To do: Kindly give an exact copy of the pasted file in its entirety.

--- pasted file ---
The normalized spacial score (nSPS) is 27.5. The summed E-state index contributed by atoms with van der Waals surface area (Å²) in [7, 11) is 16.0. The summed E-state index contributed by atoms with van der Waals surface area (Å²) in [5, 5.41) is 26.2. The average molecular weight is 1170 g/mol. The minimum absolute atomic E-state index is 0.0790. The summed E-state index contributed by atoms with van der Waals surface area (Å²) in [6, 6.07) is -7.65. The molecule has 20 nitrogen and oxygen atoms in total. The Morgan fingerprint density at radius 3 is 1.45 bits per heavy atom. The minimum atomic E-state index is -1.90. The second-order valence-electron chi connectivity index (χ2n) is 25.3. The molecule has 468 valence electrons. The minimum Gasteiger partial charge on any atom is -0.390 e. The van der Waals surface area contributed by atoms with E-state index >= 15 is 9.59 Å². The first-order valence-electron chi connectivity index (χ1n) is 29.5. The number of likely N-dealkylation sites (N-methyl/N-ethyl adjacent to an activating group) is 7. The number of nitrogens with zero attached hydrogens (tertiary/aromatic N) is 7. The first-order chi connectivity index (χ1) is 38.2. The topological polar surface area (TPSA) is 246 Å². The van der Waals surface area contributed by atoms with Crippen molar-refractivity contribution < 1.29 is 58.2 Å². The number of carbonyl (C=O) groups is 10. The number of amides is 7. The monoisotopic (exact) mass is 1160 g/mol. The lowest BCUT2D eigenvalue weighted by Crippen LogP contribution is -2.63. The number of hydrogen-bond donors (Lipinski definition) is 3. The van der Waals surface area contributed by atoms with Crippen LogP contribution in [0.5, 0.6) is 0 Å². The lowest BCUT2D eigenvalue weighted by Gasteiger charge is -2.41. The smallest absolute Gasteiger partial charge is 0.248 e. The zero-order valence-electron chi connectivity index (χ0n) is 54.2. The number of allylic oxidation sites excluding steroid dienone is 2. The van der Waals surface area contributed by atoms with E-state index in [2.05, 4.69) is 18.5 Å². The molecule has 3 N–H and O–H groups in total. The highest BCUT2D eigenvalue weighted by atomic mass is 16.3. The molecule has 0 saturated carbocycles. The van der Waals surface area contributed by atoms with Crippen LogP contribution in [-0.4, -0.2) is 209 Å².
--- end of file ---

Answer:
The normalized spacial score (nSPS) is 27.5. The summed E-state index contributed by atoms with van der Waals surface area (Å²) in [7, 11) is 16.0. The summed E-state index contributed by atoms with van der Waals surface area (Å²) in [5, 5.41) is 26.2. The average molecular weight is 1170 g/mol. The minimum absolute atomic E-state index is 0.0790. The summed E-state index contributed by atoms with van der Waals surface area (Å²) in [6, 6.07) is -7.65. The molecule has 20 nitrogen and oxygen atoms in total. The Morgan fingerprint density at radius 3 is 1.45 bits per heavy atom. The minimum atomic E-state index is -1.90. The second-order valence-electron chi connectivity index (χ2n) is 25.3. The molecule has 468 valence electrons. The minimum Gasteiger partial charge on any atom is -0.390 e. The van der Waals surface area contributed by atoms with E-state index >= 15 is 9.59 Å². The first-order valence-electron chi connectivity index (χ1n) is 29.5. The number of likely N-dealkylation sites (N-methyl/N-ethyl adjacent to an activating group) is 7. The number of nitrogens with zero attached hydrogens (tertiary/aromatic N) is 7. The first-order chi connectivity index (χ1) is 38.2. The topological polar surface area (TPSA) is 246 Å². The van der Waals surface area contributed by atoms with Crippen molar-refractivity contribution < 1.29 is 58.2 Å². The number of carbonyl (C=O) groups is 10. The number of amides is 7. The monoisotopic (exact) mass is 1160 g/mol. The lowest BCUT2D eigenvalue weighted by Crippen LogP contribution is -2.63. The number of hydrogen-bond donors (Lipinski definition) is 3. The van der Waals surface area contributed by atoms with Crippen LogP contribution in [0.5, 0.6) is 0 Å². The lowest BCUT2D eigenvalue weighted by Gasteiger charge is -2.41. The smallest absolute Gasteiger partial charge is 0.248 e. The zero-order valence-electron chi connectivity index (χ0n) is 54.2. The number of allylic oxidation sites excluding steroid dienone is 2. The van der Waals surface area contributed by atoms with E-state index in [2.05, 4.69) is 18.5 Å². The molecule has 3 N–H and O–H groups in total. The highest BCUT2D eigenvalue weighted by atomic mass is 16.3. The molecule has 0 saturated carbocycles. The van der Waals surface area contributed by atoms with Crippen LogP contribution in [-0.4, -0.2) is 209 Å².